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OSU Animal Science Professor Receives Distinguished Teaching Award

Oklahoma State University animal science professor, Deb VanOverbeke, was recently honored by the American Meat Science Association (AMSA) with their Distinguished Teaching Award.
OSU Animal Science Professor Receives Distinguished Teaching Award

Dr. VanOverbeke receives a Distinguished Teaching Award from the American Meat Science Association.

STILLWATER, Okla. – Oklahoma State University animal science professor, Deb VanOverbeke, was recently honored by the American Meat Science Association (AMSA) with their Distinguished Teaching Award.

The award, established in 1965, recognizes only one individual a year for their excellence in teaching of undergraduate and graduate meat science courses and influencing the lives of students in a highly positive manner.

VanOverbeke is one of only four OSU professors to receive the AMSA award in its 50 year history. 

Gretchen Mafi, animal science professor, nominated VanOverbeke for the award.

“Dr. VanOverbeke is far more than a teacher, she is a mentor and a friend to all of her students,” Mafi said. “She accepts only the best, as she constantly pushes her students to use their talents to learn and understand the material.”

The criteria, while focused on teaching, encompasses all parts of teaching including classroom, extra-curricular, workshops and research, VanOverbeke said.

“We are very proud of Dr. VanOverbeke for receiving the distinguished teaching award from the American Meat Science Association,” said Clint Rusk, animal science department head. “Not only is it an endorsement of Dr. VanOverbeke’s outstanding teaching, which we already knew, based upon student feedback over the years here at Oklahoma State, but also it’s a feather in our cap as a department to have such amazing faculty.”

VanOverbeke said she spends a lot of her time with students outside of the classroom while she advises the Block and Bridle Club. She is also the former advisor of the Meat Science Association Club and the CASNR Student Council.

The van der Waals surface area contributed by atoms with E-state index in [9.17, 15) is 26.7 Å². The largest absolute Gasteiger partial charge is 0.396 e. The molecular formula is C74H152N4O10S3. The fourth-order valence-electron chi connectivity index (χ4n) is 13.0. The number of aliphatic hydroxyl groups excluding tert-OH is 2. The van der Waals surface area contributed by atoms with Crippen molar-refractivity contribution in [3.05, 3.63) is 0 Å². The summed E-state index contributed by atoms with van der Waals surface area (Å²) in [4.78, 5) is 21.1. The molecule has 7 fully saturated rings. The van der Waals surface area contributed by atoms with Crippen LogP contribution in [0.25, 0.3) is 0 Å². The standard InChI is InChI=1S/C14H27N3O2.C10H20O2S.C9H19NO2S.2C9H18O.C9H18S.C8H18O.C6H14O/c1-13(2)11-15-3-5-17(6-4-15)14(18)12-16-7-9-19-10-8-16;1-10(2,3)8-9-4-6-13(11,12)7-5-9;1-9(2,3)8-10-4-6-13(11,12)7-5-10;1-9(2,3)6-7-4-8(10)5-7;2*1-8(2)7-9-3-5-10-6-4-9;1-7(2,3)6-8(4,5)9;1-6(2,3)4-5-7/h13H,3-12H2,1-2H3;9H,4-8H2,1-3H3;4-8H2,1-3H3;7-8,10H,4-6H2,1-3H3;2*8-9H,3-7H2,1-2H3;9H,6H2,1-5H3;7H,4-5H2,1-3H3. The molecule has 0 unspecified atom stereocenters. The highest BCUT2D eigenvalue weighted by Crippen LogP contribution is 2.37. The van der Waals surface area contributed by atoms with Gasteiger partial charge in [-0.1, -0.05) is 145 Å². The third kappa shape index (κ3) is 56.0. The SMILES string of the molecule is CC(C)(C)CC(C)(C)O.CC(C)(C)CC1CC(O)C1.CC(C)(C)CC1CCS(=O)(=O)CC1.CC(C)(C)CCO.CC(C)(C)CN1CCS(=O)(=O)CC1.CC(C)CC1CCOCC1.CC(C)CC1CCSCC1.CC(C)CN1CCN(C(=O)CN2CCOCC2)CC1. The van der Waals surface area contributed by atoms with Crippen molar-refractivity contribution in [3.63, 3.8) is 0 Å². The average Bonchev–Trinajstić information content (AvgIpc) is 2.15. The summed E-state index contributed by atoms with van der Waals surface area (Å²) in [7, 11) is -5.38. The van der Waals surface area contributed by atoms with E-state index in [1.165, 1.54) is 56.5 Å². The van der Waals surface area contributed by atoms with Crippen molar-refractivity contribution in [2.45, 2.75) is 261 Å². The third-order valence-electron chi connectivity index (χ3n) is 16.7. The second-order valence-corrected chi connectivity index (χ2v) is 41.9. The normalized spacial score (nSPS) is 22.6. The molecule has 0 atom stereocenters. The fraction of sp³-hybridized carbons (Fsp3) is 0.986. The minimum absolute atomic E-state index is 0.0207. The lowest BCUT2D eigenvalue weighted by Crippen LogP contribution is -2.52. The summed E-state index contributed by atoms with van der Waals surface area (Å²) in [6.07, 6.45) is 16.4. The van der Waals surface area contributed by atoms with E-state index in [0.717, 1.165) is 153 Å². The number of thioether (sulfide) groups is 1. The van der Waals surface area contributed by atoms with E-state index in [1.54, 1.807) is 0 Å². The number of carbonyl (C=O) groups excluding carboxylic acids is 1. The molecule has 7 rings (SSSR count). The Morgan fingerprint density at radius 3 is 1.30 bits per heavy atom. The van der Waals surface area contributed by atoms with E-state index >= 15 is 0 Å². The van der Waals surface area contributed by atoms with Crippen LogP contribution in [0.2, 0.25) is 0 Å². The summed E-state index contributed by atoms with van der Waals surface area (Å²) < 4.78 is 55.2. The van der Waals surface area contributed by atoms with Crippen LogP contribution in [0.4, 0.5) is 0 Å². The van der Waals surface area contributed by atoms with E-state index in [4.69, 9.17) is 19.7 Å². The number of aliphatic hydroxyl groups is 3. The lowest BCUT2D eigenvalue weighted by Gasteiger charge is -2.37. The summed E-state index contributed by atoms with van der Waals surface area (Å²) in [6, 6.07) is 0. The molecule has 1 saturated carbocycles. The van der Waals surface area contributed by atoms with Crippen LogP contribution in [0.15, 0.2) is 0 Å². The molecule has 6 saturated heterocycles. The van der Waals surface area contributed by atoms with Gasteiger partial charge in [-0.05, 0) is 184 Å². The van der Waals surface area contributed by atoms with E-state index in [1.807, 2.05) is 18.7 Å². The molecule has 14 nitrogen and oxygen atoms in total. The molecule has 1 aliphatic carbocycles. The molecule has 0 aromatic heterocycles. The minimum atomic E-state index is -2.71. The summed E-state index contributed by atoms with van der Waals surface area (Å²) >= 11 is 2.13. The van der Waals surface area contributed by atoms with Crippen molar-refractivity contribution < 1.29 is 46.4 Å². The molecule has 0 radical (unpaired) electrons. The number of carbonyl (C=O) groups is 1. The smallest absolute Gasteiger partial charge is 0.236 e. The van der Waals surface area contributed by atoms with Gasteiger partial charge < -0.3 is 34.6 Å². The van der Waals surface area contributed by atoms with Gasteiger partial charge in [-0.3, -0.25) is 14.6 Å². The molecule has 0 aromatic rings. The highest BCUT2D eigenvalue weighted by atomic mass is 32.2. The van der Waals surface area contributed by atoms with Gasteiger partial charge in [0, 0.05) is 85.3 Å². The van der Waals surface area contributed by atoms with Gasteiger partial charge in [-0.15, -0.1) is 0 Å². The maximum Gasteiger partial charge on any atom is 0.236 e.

“It’s really about the students,” VanOverbeke said. “It’s getting to interact with students and helping them find where their passion is and then driving for it, that’s what makes it fun.”

VanOverbeke teaches two undergraduate courses and two graduate courses each year.

She said teaching is what drew her to OSU’s Animal Science Department.

“I wanted to be in the classroom with students,” she said.

VanOverbeke strives to help students become engaged in the classes she instructs. She said developing student interest in the class and material is the key to success.

“It’s about finding a way to help them realize they do have a role in the food system, even just being a consumer,” VanOverbeke said. “Seeing that click, that’s the exciting part that keeps you going. When you can see someone say ‘I actually do get it and I do fit in this system’ or ‘This is what I want to do,’ that is the cool part.”

She also advises nearly 90 undergraduate students and 11 graduate students. 

While advising students, VanOverbeke encourages her advisees to step outside of their comfort zone and explore opportunities they might not think would fit them.

“One of the biggest challenges we deal with is when we get students who come from their home state and say ‘I’m going back there,’” VanOverbeke said. “‘Well you have to open up’ is what I tell them. You don’t have to stay in one place forever.”

Due to her interest in leadership in the animal science department, last year VanOverbeke was asked to serve as the undergraduate advising coordinator.

“[As students] come in for enrollment she assigns them to faculty she feels will help them be successful based upon their interest and the faculty member’s expertise,” said Rusk.

VanOverbeke has a 30 percent research appointment, as well as advising and directing graduate student research.

“She is not only good at teaching in the classroom, but she also is very good at advising our graduate students and directing their research programs. She is thought of nationally and internationally as having a very strong reputation in both of these areas,” Rusk said.

On a university level, VanOverbeke was chosen by her peers as the secretary for the University Faculty Council. She assists with numerous Extension programs including Beef Quality Summit, Pork 101 and the Meat Animal Evaluation Contest.

VanOverbeke and her husband, Kirk, have two children, Esther and Joshua and currently reside in Stillwater, Oklahoma.



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